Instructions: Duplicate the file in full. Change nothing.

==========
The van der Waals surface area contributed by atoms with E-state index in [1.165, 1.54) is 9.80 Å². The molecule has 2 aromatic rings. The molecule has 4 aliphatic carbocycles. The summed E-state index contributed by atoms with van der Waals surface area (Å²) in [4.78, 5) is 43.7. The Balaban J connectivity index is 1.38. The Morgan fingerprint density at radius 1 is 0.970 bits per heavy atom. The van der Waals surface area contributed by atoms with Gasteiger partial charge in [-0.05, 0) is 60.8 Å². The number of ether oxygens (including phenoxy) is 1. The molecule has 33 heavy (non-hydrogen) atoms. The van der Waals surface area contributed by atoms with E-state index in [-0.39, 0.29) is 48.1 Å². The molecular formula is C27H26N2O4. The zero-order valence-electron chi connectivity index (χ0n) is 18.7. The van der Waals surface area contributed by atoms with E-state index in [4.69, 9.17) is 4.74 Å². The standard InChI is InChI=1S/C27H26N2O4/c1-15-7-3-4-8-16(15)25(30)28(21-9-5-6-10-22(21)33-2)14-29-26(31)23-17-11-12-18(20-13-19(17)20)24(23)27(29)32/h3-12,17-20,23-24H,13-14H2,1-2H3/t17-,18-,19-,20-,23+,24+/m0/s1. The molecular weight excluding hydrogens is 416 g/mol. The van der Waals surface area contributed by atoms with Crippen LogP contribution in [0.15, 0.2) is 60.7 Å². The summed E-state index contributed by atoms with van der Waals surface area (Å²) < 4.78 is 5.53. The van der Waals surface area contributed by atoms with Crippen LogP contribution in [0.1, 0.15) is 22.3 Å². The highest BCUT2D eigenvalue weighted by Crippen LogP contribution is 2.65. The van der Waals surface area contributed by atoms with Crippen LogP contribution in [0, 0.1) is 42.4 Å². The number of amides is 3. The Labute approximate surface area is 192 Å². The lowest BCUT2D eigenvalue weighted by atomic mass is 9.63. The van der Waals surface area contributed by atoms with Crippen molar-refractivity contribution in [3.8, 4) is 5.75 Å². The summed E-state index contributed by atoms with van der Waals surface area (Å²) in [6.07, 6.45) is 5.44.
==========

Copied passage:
The van der Waals surface area contributed by atoms with E-state index in [1.165, 1.54) is 9.80 Å². The molecule has 2 aromatic rings. The molecule has 4 aliphatic carbocycles. The summed E-state index contributed by atoms with van der Waals surface area (Å²) in [4.78, 5) is 43.7. The Balaban J connectivity index is 1.38. The Morgan fingerprint density at radius 1 is 0.970 bits per heavy atom. The van der Waals surface area contributed by atoms with Gasteiger partial charge in [-0.05, 0) is 60.8 Å². The number of ether oxygens (including phenoxy) is 1. The molecule has 33 heavy (non-hydrogen) atoms. The van der Waals surface area contributed by atoms with E-state index in [-0.39, 0.29) is 48.1 Å². The molecular formula is C27H26N2O4. The zero-order valence-electron chi connectivity index (χ0n) is 18.7. The van der Waals surface area contributed by atoms with E-state index in [4.69, 9.17) is 4.74 Å². The standard InChI is InChI=1S/C27H26N2O4/c1-15-7-3-4-8-16(15)25(30)28(21-9-5-6-10-22(21)33-2)14-29-26(31)23-17-11-12-18(20-13-19(17)20)24(23)27(29)32/h3-12,17-20,23-24H,13-14H2,1-2H3/t17-,18-,19-,20-,23+,24+/m0/s1. The molecular weight excluding hydrogens is 416 g/mol. The van der Waals surface area contributed by atoms with Crippen LogP contribution in [0.15, 0.2) is 60.7 Å². The summed E-state index contributed by atoms with van der Waals surface area (Å²) < 4.78 is 5.53. The van der Waals surface area contributed by atoms with Crippen LogP contribution in [0.1, 0.15) is 22.3 Å². The highest BCUT2D eigenvalue weighted by Crippen LogP contribution is 2.65. The van der Waals surface area contributed by atoms with Crippen LogP contribution in [0, 0.1) is 42.4 Å². The number of amides is 3. The Labute approximate surface area is 192 Å². The lowest BCUT2D eigenvalue weighted by atomic mass is 9.63. The van der Waals surface area contributed by atoms with Crippen molar-refractivity contribution in [3.8, 4) is 5.75 Å². The summed E-state index contributed by atoms with van der Waals surface area (Å²) in [6.07, 6.45) is 5.44.